The Mac has a higher chance of being compromised if the victim was tricked into downloading and running malicious software or if the attacker had access to the Mac and enough time to mess with it.

I think it is much more likely that the attacker only has the victim’s Apple ID / iCloud password, which would allow them to send/receive text messages from that Apple ID, as well as mess with anything else iCloud related that the user had enabled on the Mac, iPad, and iPhone.

In either case a novice trying to open an iPhone/iPad to remove the battery is not a good idea and would likely result in broken hardware.
posted by D.C. at 2:58 AM on February 3, 2017 [1 favorite]


I agree with D.C.: it’s more likely that just the Mac has been compromised (probably via a targeted email, or else the attacker had physical access to it at some point & installed the software themselves) and that this has allowed them to find out the iCloud (and other) passwords, which in turn allows them to fiddle with various aspects of the phone & iPad remotely (eg, turn on Find My iPhone, so that they can work out where their target is, or install Apps remotely.) It’s really, really unlikely that they have cracked the phone / iPad, assuming a recent version of iOS & if they know the iCloud password then they don’t really need to crack them - they can just install whatever apps they need remotely.

As others have said - don’t try and remove the batteries. You’ll just break the devices & recovering data from a broken devices is orders of magnitude harder than from a functioning one. Nearly impossible on a modern iPhone / iPad because the storage is encrypted with a key held in the secure enclave.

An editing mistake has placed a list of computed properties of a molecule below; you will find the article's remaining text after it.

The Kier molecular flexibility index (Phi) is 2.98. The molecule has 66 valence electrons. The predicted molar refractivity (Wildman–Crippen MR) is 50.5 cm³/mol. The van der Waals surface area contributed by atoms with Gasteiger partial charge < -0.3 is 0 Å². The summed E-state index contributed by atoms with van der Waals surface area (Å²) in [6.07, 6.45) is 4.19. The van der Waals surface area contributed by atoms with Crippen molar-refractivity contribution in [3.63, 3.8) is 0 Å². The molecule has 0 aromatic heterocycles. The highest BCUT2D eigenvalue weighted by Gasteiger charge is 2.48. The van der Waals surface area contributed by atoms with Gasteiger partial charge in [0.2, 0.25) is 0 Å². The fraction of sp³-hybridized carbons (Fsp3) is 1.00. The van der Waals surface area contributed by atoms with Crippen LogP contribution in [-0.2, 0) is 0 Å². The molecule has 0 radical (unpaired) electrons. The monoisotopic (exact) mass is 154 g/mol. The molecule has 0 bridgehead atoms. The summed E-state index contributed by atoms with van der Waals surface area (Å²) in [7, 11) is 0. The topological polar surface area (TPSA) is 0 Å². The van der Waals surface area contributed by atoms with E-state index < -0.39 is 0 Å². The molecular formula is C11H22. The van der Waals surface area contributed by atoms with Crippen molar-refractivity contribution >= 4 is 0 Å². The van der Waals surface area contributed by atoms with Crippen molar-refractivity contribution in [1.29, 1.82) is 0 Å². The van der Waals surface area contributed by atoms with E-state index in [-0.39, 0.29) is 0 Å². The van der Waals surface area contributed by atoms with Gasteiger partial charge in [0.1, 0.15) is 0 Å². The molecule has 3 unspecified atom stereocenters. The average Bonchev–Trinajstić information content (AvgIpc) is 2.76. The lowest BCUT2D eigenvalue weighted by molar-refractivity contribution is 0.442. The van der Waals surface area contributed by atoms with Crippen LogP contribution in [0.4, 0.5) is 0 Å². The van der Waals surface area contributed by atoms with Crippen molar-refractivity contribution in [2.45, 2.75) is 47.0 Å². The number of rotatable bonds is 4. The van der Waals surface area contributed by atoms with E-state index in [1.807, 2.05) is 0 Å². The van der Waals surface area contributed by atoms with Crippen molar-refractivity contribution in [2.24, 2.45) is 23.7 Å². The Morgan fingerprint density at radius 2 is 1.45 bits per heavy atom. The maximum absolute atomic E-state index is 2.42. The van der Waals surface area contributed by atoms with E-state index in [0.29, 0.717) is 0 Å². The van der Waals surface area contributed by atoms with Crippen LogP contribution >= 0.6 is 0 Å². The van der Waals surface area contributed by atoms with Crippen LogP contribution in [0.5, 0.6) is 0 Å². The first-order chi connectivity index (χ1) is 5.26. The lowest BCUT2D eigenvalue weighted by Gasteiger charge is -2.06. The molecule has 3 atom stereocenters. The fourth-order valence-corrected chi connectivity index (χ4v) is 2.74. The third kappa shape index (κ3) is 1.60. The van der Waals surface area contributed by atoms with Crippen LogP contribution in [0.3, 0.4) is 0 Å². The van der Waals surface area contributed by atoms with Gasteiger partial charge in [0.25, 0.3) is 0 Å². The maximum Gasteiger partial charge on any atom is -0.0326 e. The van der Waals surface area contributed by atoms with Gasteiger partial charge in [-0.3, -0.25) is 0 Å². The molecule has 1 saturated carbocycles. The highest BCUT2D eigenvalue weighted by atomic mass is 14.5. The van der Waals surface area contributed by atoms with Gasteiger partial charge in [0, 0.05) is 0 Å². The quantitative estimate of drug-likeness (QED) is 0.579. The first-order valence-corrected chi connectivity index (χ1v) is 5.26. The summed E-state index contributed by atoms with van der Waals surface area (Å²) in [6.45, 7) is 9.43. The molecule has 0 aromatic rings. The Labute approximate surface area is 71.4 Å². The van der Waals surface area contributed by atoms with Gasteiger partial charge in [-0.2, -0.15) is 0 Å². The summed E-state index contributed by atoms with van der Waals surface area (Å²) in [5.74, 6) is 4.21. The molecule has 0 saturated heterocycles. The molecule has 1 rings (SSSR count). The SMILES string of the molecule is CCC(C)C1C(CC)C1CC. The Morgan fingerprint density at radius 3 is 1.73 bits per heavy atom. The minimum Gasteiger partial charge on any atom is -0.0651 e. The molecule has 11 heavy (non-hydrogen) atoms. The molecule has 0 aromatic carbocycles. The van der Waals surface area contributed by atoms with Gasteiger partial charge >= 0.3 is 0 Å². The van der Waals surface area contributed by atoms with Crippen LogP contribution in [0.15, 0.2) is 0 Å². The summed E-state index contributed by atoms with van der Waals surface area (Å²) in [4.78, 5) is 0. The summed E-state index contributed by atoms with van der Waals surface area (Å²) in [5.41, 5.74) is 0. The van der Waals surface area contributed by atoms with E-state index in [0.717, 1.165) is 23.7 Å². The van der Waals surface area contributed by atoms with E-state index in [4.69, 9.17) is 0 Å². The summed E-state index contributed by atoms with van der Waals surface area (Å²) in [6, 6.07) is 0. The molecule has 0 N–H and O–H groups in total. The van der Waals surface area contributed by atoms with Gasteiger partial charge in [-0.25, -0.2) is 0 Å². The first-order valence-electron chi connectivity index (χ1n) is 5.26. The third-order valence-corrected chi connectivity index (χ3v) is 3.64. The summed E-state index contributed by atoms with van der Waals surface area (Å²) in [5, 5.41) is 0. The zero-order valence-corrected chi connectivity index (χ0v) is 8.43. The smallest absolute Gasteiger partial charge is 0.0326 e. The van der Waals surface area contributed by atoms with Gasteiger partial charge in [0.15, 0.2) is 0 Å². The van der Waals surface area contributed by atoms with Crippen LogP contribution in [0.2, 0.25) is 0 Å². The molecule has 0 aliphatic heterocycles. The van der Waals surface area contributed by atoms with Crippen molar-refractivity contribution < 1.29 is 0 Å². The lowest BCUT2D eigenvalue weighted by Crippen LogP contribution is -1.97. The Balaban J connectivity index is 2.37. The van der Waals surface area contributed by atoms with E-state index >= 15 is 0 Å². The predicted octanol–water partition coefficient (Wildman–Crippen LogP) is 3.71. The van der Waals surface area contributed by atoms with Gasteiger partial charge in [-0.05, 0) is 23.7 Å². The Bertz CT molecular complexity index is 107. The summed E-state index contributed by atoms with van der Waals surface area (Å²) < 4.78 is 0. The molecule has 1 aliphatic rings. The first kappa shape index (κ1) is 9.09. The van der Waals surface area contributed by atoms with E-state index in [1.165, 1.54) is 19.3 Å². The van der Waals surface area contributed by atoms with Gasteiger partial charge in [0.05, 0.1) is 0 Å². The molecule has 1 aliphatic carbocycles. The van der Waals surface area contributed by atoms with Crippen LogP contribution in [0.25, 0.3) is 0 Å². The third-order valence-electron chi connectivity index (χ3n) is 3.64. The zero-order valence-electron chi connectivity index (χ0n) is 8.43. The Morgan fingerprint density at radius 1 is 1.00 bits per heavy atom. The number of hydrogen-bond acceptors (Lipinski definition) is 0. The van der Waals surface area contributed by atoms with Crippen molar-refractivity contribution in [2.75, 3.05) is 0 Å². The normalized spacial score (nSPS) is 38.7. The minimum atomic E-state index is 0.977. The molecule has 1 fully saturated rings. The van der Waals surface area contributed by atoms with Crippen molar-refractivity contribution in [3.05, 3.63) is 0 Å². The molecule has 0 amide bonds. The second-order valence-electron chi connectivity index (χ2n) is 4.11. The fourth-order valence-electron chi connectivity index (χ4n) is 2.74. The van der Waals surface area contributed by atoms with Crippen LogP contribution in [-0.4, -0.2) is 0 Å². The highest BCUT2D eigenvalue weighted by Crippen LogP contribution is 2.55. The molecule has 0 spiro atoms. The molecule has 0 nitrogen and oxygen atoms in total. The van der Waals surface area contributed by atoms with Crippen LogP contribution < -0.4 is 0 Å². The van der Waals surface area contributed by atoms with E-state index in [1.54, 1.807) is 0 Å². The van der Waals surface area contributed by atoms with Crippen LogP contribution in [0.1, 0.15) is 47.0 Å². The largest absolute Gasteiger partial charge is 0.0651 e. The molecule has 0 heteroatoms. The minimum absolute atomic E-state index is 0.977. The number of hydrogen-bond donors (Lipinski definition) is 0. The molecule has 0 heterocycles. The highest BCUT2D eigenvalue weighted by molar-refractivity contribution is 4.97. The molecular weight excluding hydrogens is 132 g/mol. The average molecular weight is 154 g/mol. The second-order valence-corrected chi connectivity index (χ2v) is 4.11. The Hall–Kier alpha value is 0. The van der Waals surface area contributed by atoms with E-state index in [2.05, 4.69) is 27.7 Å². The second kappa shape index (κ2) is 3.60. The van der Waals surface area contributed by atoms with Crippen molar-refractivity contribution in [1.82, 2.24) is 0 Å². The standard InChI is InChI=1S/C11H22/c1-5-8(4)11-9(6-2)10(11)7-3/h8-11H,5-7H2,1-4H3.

If you *really* think they’ve been compromised then turn them off, wrap them all in a couple of layers of aluminium foil & stick them somewhere sound insulating. (An alternative to wrapping them in foil is to stick them in the microwave, but don’t turn the microwave on!) Then go change the passwords for *everything* (iCloud, Google, banking, credit cards, FB: *everything*) from a known clean computer. A public library PC, or else the PC of someone completely unconnected to them would be good choices. Make sure to use secure passwords - it’s no good if the attacker can guess the new password.

Answering your questions (ish):
We need to get the right information: Text message logs, to show the results of her phone number being posted publicly. Access logs, to show network activity coming from the hacker's IP address. Without being able to clearly retrieve and organize this information, there is no chance that the authorities will be able to help.
Access logs would come from your ISP & they don’t log at the packet level by default. Your phone company will have text message logs already, but probably won’t give them out to you without some kind of court order.
Can we rely on the Genius Bar to dump the hard drives of all three devices onto a thumb drive or something, and give it all back to us? Will we be able to see SMS logs for the iPhone just looking at the raw hard drive data, or will it be incomprehensible without iOS running on top of it?
Genius bar dumps will be useless to the police in any prosecution, as they don’t maintain the chain of evidence. I believe you can extract the SMS database from an iPhone backup: some instructions here in this github project. So you could take a backup of the iphone & go looking in there if you want personal evidence.
posted by pharm at 5:00 AM on February 3, 2017 [1 favorite]